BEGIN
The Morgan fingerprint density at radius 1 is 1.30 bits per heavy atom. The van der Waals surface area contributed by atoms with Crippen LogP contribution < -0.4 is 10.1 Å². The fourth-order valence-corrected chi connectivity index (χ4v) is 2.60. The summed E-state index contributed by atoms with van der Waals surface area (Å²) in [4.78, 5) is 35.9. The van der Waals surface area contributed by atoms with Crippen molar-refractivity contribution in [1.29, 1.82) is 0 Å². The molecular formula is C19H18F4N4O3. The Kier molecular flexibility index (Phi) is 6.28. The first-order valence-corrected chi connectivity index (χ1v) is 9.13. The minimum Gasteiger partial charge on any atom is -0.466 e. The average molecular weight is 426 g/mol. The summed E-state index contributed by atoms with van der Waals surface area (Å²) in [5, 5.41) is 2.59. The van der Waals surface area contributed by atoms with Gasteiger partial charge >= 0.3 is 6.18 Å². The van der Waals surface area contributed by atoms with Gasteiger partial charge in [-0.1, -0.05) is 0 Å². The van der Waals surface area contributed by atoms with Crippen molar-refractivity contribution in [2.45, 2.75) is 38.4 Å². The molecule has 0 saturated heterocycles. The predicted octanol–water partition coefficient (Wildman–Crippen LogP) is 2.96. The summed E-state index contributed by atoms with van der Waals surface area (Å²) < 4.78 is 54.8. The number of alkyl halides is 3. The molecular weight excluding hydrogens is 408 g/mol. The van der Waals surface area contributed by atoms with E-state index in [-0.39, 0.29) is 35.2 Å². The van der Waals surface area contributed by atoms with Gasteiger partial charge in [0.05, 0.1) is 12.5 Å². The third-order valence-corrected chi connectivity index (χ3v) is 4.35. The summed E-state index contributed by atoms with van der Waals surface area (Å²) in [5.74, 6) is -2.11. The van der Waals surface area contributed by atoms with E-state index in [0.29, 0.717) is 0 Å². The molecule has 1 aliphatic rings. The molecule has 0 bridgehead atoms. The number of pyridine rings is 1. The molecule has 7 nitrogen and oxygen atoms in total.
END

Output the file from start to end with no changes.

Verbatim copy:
The Morgan fingerprint density at radius 1 is 1.30 bits per heavy atom. The van der Waals surface area contributed by atoms with Crippen LogP contribution < -0.4 is 10.1 Å². The fourth-order valence-corrected chi connectivity index (χ4v) is 2.60. The summed E-state index contributed by atoms with van der Waals surface area (Å²) in [4.78, 5) is 35.9. The van der Waals surface area contributed by atoms with Crippen molar-refractivity contribution in [1.29, 1.82) is 0 Å². The molecular formula is C19H18F4N4O3. The Kier molecular flexibility index (Phi) is 6.28. The first-order valence-corrected chi connectivity index (χ1v) is 9.13. The minimum Gasteiger partial charge on any atom is -0.466 e. The average molecular weight is 426 g/mol. The summed E-state index contributed by atoms with van der Waals surface area (Å²) in [5, 5.41) is 2.59. The van der Waals surface area contributed by atoms with Gasteiger partial charge >= 0.3 is 6.18 Å². The van der Waals surface area contributed by atoms with Gasteiger partial charge in [-0.1, -0.05) is 0 Å². The van der Waals surface area contributed by atoms with Crippen molar-refractivity contribution in [2.45, 2.75) is 38.4 Å². The molecule has 0 saturated heterocycles. The predicted octanol–water partition coefficient (Wildman–Crippen LogP) is 2.96. The summed E-state index contributed by atoms with van der Waals surface area (Å²) < 4.78 is 54.8. The number of alkyl halides is 3. The molecular weight excluding hydrogens is 408 g/mol. The van der Waals surface area contributed by atoms with E-state index in [-0.39, 0.29) is 35.2 Å². The van der Waals surface area contributed by atoms with Gasteiger partial charge in [0.05, 0.1) is 12.5 Å². The third-order valence-corrected chi connectivity index (χ3v) is 4.35. The summed E-state index contributed by atoms with van der Waals surface area (Å²) in [5.74, 6) is -2.11. The van der Waals surface area contributed by atoms with E-state index in [0.29, 0.717) is 0 Å². The molecule has 1 aliphatic rings. The molecule has 0 bridgehead atoms. The number of pyridine rings is 1. The molecule has 7 nitrogen and oxygen atoms in total.